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Visiting the City of David: Older than the Old City of Jerusalem

Those of us who are not religious often see the Bible as nothing more than a collection of myths. Yet archeologists have confirmed many elements of Bible stories. Visiting the City of David reintroduced me to the overwhelmingly long history of Jerusalem. There’s something awe-inspiring about its sheer length, covering thousands of years of human history.

While every tourist in Jerusalem explores the Old City with its holy sites, central to three religions, many overlook the City of David National Park, just outside the city walls. This site, older than the more well-known city above, sits on a spur of land below the Old City.

Visiting the City of David

This is the place where the original King David, of Bible fame (about 1010–970 BCE), established the capital city of Judea, or possibly of a united Israel and Judea, though archeologists dispute the facts. There was certainly already a town on this spot, many centuries old. Today, a national park endeavors to make that ancient city visible in the remains of what was likely David’s palace and other buildings. It’s only a partial excavation, since the modern city has grown over the centuries on top of older structures.

A viewpoint, not far from the entrance to the park, made clear to me why the original city of Jerusalem grew in this location. The deep valleys that surrounded the site on three sides formed, in effect, a natural moat. Above the city, on what is now called the Old City, the First Temple was built by King Solomon not long after David’s reign. (The ancient retaining wall of the First and, later, Second Temples is now known as the Western Wall, a holy site for Jews.)

Visiting the City of David: In this view from the viewpoint, you can see the valley far below and the buildings of an Arab neighborhood across the way.

In this view from the viewpoint in the City of David, you can see the valley far below and the buildings of an Arab neighborhood across the way.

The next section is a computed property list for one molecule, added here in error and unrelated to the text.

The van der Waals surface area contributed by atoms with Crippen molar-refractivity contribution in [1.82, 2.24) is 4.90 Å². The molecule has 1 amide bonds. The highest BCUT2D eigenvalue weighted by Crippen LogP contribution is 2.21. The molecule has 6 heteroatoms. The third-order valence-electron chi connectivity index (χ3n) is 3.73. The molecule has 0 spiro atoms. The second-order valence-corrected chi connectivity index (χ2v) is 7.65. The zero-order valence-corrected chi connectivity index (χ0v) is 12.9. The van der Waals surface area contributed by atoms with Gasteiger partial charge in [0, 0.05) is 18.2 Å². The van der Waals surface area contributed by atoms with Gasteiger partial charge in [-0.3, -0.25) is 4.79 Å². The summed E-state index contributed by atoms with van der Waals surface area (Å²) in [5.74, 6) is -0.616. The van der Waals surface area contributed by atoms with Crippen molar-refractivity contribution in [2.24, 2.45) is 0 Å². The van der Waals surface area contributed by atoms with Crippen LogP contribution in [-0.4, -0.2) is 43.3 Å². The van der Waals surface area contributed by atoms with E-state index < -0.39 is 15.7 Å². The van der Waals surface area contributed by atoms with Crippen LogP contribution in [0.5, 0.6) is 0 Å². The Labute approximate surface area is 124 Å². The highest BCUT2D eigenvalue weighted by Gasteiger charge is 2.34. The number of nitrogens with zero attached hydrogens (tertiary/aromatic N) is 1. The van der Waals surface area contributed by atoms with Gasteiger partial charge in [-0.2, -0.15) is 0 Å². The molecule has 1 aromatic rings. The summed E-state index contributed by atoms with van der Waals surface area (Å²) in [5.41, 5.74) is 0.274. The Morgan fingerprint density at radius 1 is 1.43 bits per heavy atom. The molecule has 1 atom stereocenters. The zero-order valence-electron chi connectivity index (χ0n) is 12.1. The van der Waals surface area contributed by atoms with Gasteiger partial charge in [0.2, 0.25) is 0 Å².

Below the viewpoint, a short bridge led me, with two other bloggers and our guide, over what remains of the palace’s foundations: the “Large Stone Structure.” Whether it actually is King David’s palace is still unproven, but in any case it dates to the same period, the 10th century BCE.

Our guide, Matityahu Glassman, provided to us by City of David, was extremely knowledgeable about the history and archeology of the City of David. He was able to point out, in this limited view of the ruins, some of the evidence that this was indeed a palace, and likely King David’s palace.

Visiting the City of David: Talking about water

Much of the tour ended up being about water, rather than buildings. The water supply for the town was the Gihon spring, down in a valley below the city. The fortifications around the city extended downhill to the spring.

Nearby, in around the 18th century BCE (3800 years ago!) the Canaanite inhabitants of the city carved a pool out of the bedrock, and carved a channel for the spring water to reach the pool. Adding fortifications around the pool ensured the city’s water supply, even in times of war or siege.

Our tour led through the ancient route used by citizens to access that pool to draw water. Now covered, this route between the walls would once have been open to the sky.

Visiting the City of David: The Siloam tunnel

The highlight of the tour, though, was the later Siloam tunnel, dating from King Hezekiah’s reign about 2700 years ago and mentioned in 2 Kings 20:20:

As for the other events of Hezekiah’s reign, all his achievements and how he made the pool and the tunnel by which he brought water into the city, are they not written in the book of the annals of the kings of Judah?

And in 2 Chronicles 32:2-4: